As first published in Social Housing, 20 December 2017.
Merger is not the only way for housing associations to unlock capacity, writes Andrew Cowan, of Devonshires.
Over the last 10 years, mergers have proved to be one of the most useful tools for improving efficiency and unlocking development capacity in the sector.
This is often because they provide a suitable framework for placemaking and improve resilience and access to specialisms, which enhance this offering.
But as housing associations consolidate, it is becoming increasingly difficult to increase capacity to build. Legacy financial covenants agreed with lenders and the slide rules of credit rating agencies are pitted against the aspiration to deliver more in a low capital grant environment.
Despite this, housing associations are under pressure to build more.
The issue is that on paper, the global balance sheet provides a consolidated view that the sector has significant capacity to get more spades in the ground – a point underlined again by the Chancellor in the Autumn Budget.
To overcome these challenges and avoid a potentially negative political response, housing associations could consider alternative partnership models to help meet the UK’s ambitious housebuilding targets.
Sector-led joint ventures
One option is for community-based or specialist housing associations to form joint ventures with larger developing associations.
Many housing associations, especially community-based or specialist ones, don’t have the risk appetite or specialist staff required to deliver a cross-subsidy development programme at scale.
Conversely, many community-based organisations remain vibrant, delivering local-focussed products which are targeted to the specific needs of the region and stakeholders.
Merging may not be an option as the board may feel that this could risk diluting their organisation’s focus.
However, their local relationships often mean that they have access to land which they do not have the capacity to maximise.
On the other hand, larger housing associations are already used to joint ventures in development. They are experienced in sharing risk and reward, and increasingly, in being relatively passive capital investors in schemes with developers.
The issue faced by many of these entities is securing the land to develop plus their resources are limited.
As a result, a sale of their social housing assets to another entity has the macro-positive effect of bringing any spare financial capacity of the recipient organisation into use.
Bringing these organisations together would enable them to benefit from complementary skills, experience and resources, and help to harness the development capacity of the sector as a whole.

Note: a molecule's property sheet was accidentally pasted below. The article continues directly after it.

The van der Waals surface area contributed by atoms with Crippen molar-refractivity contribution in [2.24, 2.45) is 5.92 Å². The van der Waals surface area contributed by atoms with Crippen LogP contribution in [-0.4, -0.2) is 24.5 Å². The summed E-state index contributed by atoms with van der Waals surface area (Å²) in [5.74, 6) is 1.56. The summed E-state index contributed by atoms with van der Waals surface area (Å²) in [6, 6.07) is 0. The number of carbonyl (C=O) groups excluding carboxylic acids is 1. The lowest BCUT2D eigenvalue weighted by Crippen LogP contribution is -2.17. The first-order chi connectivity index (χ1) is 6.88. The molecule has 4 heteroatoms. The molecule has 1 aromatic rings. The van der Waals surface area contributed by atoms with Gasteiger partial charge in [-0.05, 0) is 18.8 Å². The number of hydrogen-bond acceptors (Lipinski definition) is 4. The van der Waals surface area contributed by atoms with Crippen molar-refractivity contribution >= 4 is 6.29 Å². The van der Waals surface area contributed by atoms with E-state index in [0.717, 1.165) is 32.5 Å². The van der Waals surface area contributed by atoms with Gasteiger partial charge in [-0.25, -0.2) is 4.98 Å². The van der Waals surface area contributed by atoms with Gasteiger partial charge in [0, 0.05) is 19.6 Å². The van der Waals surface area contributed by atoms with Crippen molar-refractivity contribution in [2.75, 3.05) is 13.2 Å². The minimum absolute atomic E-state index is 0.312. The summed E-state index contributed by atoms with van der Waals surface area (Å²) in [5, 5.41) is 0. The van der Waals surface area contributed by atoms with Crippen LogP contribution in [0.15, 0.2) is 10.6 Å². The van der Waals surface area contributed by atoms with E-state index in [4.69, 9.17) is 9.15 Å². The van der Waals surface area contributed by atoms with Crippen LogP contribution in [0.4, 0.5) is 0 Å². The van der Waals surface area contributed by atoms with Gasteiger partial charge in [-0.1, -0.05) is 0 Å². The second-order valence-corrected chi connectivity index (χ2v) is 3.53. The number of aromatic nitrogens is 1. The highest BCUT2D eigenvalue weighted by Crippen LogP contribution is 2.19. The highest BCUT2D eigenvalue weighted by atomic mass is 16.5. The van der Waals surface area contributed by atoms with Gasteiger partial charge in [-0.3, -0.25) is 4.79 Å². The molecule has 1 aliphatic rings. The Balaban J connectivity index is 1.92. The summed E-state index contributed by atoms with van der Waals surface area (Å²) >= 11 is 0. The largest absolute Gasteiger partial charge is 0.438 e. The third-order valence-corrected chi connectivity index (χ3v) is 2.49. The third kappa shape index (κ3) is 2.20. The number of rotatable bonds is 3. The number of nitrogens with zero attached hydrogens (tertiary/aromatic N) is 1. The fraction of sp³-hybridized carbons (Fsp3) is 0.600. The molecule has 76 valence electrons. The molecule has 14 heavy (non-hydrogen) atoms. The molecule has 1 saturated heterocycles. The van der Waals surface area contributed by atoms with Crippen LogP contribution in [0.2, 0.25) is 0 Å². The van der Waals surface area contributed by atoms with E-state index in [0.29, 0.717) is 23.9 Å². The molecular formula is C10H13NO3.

Unlike with mergers, a joint venture structure would offer more flexibility as is not “forever”.
This would provide each organisation with the time to establish the relationship and to test their own appetites for partnership working whether that’s with each other or different parties.
It may be that they eventually decide to merge, but if they do, they will also benefit from a clearer understanding of each other’s expectations and the outcome of their relationship.
Making it happen
The London & Quadrant and Trafford joint venture is a good example of this type of model.
This transaction brought together a housing association, which is willing to invest and share its resources on a wider placemaking basis, with a large regional LSVT, creating significant capacity which otherwise, may not have been possible to achieve.
The fact that L&Q was not a regional player in Manchester is a feature which may be replicated in similar joint ventures, as it could avoid associations jeopardising existing development relationships that – while successful – may not offer the same development capacity.
Stepping up to the plate
The impact of deregulation and consolidation in recent years means that there are already significant differences in size, culture and ambition between housing associations.
This is breaking down competitive barriers and opening the door for new partnerships that historically, would not have been possible.
Mergers will always have their place but if the sector is to deliver on new homes and retain its community based skills then new ways of working together could be established.
Sector-led joint ventures could be more effective in overcoming the challenges set by the Government and enable housing associations of all shapes and sizes to play a role in helping to solve the housing crisis.
Andrew Cowan is head of social housing at Devonshires.